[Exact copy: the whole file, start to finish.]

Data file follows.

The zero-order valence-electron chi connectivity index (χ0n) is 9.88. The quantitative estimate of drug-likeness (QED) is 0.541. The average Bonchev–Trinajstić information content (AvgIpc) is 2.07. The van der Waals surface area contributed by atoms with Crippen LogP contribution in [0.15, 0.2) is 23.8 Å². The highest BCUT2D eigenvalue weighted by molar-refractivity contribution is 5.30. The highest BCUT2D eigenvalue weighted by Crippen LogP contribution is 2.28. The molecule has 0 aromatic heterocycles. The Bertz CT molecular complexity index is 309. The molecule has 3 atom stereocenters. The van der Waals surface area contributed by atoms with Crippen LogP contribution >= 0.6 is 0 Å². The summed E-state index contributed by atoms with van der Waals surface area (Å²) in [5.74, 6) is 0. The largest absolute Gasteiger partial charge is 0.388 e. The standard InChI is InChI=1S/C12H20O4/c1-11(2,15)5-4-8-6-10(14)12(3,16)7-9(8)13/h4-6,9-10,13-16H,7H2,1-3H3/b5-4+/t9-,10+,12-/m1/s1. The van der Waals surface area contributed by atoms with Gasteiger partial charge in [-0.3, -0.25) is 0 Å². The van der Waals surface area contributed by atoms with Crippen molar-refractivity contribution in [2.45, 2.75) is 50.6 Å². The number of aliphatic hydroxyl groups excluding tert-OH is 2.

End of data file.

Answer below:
The zero-order valence-electron chi connectivity index (χ0n) is 9.88. The quantitative estimate of drug-likeness (QED) is 0.541. The average Bonchev–Trinajstić information content (AvgIpc) is 2.07. The van der Waals surface area contributed by atoms with Crippen LogP contribution in [0.15, 0.2) is 23.8 Å². The highest BCUT2D eigenvalue weighted by molar-refractivity contribution is 5.30. The highest BCUT2D eigenvalue weighted by Crippen LogP contribution is 2.28. The molecule has 0 aromatic heterocycles. The Bertz CT molecular complexity index is 309. The molecule has 3 atom stereocenters. The van der Waals surface area contributed by atoms with Crippen LogP contribution >= 0.6 is 0 Å². The summed E-state index contributed by atoms with van der Waals surface area (Å²) in [5.74, 6) is 0. The largest absolute Gasteiger partial charge is 0.388 e. The standard InChI is InChI=1S/C12H20O4/c1-11(2,15)5-4-8-6-10(14)12(3,16)7-9(8)13/h4-6,9-10,13-16H,7H2,1-3H3/b5-4+/t9-,10+,12-/m1/s1. The van der Waals surface area contributed by atoms with Gasteiger partial charge in [-0.3, -0.25) is 0 Å². The van der Waals surface area contributed by atoms with Crippen molar-refractivity contribution in [2.45, 2.75) is 50.6 Å². The number of aliphatic hydroxyl groups excluding tert-OH is 2.